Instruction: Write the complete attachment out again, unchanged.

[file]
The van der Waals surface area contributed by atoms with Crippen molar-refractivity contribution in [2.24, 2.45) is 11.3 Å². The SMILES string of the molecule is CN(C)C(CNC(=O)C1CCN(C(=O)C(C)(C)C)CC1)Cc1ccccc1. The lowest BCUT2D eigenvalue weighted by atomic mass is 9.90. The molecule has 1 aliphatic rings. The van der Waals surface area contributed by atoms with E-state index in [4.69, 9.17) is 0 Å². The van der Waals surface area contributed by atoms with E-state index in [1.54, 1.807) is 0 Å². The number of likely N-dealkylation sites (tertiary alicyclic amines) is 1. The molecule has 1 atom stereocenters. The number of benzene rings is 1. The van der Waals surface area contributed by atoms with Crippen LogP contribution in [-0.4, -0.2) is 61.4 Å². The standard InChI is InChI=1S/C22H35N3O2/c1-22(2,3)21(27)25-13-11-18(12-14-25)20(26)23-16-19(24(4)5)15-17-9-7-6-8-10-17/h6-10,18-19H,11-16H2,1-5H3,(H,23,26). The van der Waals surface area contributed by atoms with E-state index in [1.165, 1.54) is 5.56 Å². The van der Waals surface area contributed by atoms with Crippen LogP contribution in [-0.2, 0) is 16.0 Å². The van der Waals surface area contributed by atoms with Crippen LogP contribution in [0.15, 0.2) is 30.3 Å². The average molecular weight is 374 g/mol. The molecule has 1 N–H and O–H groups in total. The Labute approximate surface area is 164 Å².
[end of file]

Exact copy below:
The van der Waals surface area contributed by atoms with Crippen molar-refractivity contribution in [2.24, 2.45) is 11.3 Å². The SMILES string of the molecule is CN(C)C(CNC(=O)C1CCN(C(=O)C(C)(C)C)CC1)Cc1ccccc1. The lowest BCUT2D eigenvalue weighted by atomic mass is 9.90. The molecule has 1 aliphatic rings. The van der Waals surface area contributed by atoms with E-state index in [4.69, 9.17) is 0 Å². The van der Waals surface area contributed by atoms with E-state index in [1.54, 1.807) is 0 Å². The number of likely N-dealkylation sites (tertiary alicyclic amines) is 1. The molecule has 1 atom stereocenters. The number of benzene rings is 1. The van der Waals surface area contributed by atoms with Crippen LogP contribution in [-0.4, -0.2) is 61.4 Å². The standard InChI is InChI=1S/C22H35N3O2/c1-22(2,3)21(27)25-13-11-18(12-14-25)20(26)23-16-19(24(4)5)15-17-9-7-6-8-10-17/h6-10,18-19H,11-16H2,1-5H3,(H,23,26). The van der Waals surface area contributed by atoms with E-state index in [1.165, 1.54) is 5.56 Å². The van der Waals surface area contributed by atoms with Crippen LogP contribution in [-0.2, 0) is 16.0 Å². The van der Waals surface area contributed by atoms with Crippen LogP contribution in [0.15, 0.2) is 30.3 Å². The average molecular weight is 374 g/mol. The molecule has 1 N–H and O–H groups in total. The Labute approximate surface area is 164 Å².